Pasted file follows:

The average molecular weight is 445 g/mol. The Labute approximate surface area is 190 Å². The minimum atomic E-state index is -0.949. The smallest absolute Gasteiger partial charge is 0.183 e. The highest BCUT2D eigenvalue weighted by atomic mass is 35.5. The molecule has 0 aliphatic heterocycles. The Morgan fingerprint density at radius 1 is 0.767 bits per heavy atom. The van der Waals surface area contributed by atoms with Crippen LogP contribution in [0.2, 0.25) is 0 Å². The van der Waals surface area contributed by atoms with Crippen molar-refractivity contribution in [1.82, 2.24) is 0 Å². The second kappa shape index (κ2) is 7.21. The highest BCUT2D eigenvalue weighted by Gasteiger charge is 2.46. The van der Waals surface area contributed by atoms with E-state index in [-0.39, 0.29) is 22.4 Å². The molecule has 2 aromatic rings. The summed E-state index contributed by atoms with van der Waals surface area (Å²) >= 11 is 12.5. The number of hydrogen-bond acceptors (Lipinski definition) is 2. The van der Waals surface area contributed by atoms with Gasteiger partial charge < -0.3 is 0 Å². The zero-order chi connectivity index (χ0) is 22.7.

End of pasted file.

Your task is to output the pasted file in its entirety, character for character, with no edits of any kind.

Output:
The average molecular weight is 445 g/mol. The Labute approximate surface area is 190 Å². The minimum atomic E-state index is -0.949. The smallest absolute Gasteiger partial charge is 0.183 e. The highest BCUT2D eigenvalue weighted by atomic mass is 35.5. The molecule has 0 aliphatic heterocycles. The Morgan fingerprint density at radius 1 is 0.767 bits per heavy atom. The van der Waals surface area contributed by atoms with Crippen LogP contribution in [0.2, 0.25) is 0 Å². The van der Waals surface area contributed by atoms with Crippen molar-refractivity contribution in [1.82, 2.24) is 0 Å². The second kappa shape index (κ2) is 7.21. The highest BCUT2D eigenvalue weighted by Gasteiger charge is 2.46. The van der Waals surface area contributed by atoms with E-state index in [-0.39, 0.29) is 22.4 Å². The molecule has 2 aromatic rings. The summed E-state index contributed by atoms with van der Waals surface area (Å²) >= 11 is 12.5. The number of hydrogen-bond acceptors (Lipinski definition) is 2. The van der Waals surface area contributed by atoms with Gasteiger partial charge < -0.3 is 0 Å². The zero-order chi connectivity index (χ0) is 22.7.